(2) Harlequin’s Kimani imprint. Like many non-African-American romance readers, I hadn’t read many AA books, even though I read AA lit fic, mysteries, and mainstream fiction. No good reason motivated this behavior, they were just not in my default comfort zone. Discussions online in the early 2000s made me aware of how exclusionary I was being, and how indefensible it was (in the sense that I had no reason for it, good or bad, except laziness), and I also realized I was probably missing out on some very good novels. So I read a couple of contemporaries by Monica Jackson and then a historical by Beverly Jenkins and I liked all three, but I didn’t love them, and it takes work to find AA romance books in a lot of bookstores, so I lapsed again. Then came the Rise Of the Ebook and Harlequin’s one-stop-shopping website. I picked up a couple of Kimanis that looked interesting and found that while they weren’t perfect, they had aspects I liked and which were missing from a lot of mainstream romances. For one, there were a lot of normal heroes and heroines, which was a nice break from Dukes and Billionaires. Second, the hero and heroine usually had families and friends who provided a support system for the central couple. Given how many novels isolate either or both, and then hit the reader over the head with The Relationship Is What They Need Above All message, the presence of a realistic community made a refreshing change. I’m still figuring out which Kimani storylines, characters, and authors work best for me, but I’m enjoying the journey.
(3) Harlequin Presents (and HP Extra). Yes, I know this is the biggest selling romance line on the planet. That doesn’t mean I used to read it. When I started reading categories many years ago, I gravitated to Nice Stories About Nice Girls. I avoided alphahole heroes. My prejudices against HP were implicitly upheld in the early 2000s by the lack of reviews at the online sites I visited most, but then new sites like DA began to review them regularly and Harlequin became a big online presence. I starting reading the Medical line again and discovered that authors there also wrote for the Presents and M&B Modern Heat lines, and I suddenly had more HPs I wanted to read than time to read them. Somewhat surprising to me, I also discovered that my tastes had changed over the last couple of decades. As I’ve discussed elsewhere, I have become more interested in how authors worked within and pushed the boundaries of the category format, and authors whom I’d avoided in the past became must-reads. I’ve developed a new appreciation of old-skool HPs and the authors who wrote them, and I have a a number of current HP authors on my autobuy list now. There’s quite a range within the HP imprint (especially when you add in the Extra books), and while there may not be something for everyone, it’s not the case that if you’ve read one Sheikh or Billionaire book, you’ve read them all.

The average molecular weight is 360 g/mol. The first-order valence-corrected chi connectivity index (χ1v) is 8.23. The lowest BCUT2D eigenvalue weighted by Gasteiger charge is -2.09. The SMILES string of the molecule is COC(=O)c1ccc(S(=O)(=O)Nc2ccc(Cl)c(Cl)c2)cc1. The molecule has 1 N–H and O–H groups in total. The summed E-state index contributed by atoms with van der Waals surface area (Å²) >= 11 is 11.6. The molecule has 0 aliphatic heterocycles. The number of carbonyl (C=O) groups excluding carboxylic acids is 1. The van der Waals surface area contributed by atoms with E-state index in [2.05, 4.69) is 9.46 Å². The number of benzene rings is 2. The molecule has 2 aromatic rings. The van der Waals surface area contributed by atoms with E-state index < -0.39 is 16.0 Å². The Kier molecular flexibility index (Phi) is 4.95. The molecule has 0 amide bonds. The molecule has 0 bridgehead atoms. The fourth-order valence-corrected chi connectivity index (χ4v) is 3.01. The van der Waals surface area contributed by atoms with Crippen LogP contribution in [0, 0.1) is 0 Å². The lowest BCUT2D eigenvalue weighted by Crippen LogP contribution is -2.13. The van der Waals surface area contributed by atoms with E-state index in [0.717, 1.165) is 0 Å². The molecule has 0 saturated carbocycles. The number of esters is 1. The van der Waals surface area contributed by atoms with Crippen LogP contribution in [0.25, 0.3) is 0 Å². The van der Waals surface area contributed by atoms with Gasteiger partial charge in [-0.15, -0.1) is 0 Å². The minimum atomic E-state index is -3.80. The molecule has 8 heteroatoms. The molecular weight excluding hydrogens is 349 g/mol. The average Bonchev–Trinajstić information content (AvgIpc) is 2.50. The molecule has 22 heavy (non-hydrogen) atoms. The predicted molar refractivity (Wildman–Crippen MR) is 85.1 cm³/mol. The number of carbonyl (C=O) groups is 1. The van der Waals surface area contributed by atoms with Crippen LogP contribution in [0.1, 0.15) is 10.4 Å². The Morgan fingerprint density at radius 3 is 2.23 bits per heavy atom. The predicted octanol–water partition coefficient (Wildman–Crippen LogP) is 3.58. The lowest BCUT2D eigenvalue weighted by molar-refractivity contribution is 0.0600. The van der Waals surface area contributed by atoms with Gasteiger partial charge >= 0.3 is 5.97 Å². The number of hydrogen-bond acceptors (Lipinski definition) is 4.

In each of these cases, reading a book in a new subgenre required me to take a leap of faith and to think about the implicit and explicit prejudices about subgenres that were shaping my choices. I don’t think that not reading m/m means you’re anti-gay any more than not reading YA means you’re anti-teenager. If a subgenre really isn’t for you and you know it, then that’s one thing. But if you’re not reading it because you read one or two bad books or because years ago you didn’t like it, you might want to try again. It’s much easier to find new books today than it used to be. In addition to review sites, there are discussion boards like those at Amazon and Goodreads, and the contributors there are knowledgeable and happy to help you find something you’ll like. I found perusing the old threads really helpful as well. Many authors have excerpts at their websites, which will give you a sense of their writing styles. Amazon and Smashwords encourage you to download samples. You have nothing to lose but a little time, which you’re not spending reading anyway. And when you find an author, or better yet a whole group of authors, you get to experience that fabulous sense of discovery that comes when you realize you’ve found something new, you love it, and you’ll be able to read it for the foreseeable future.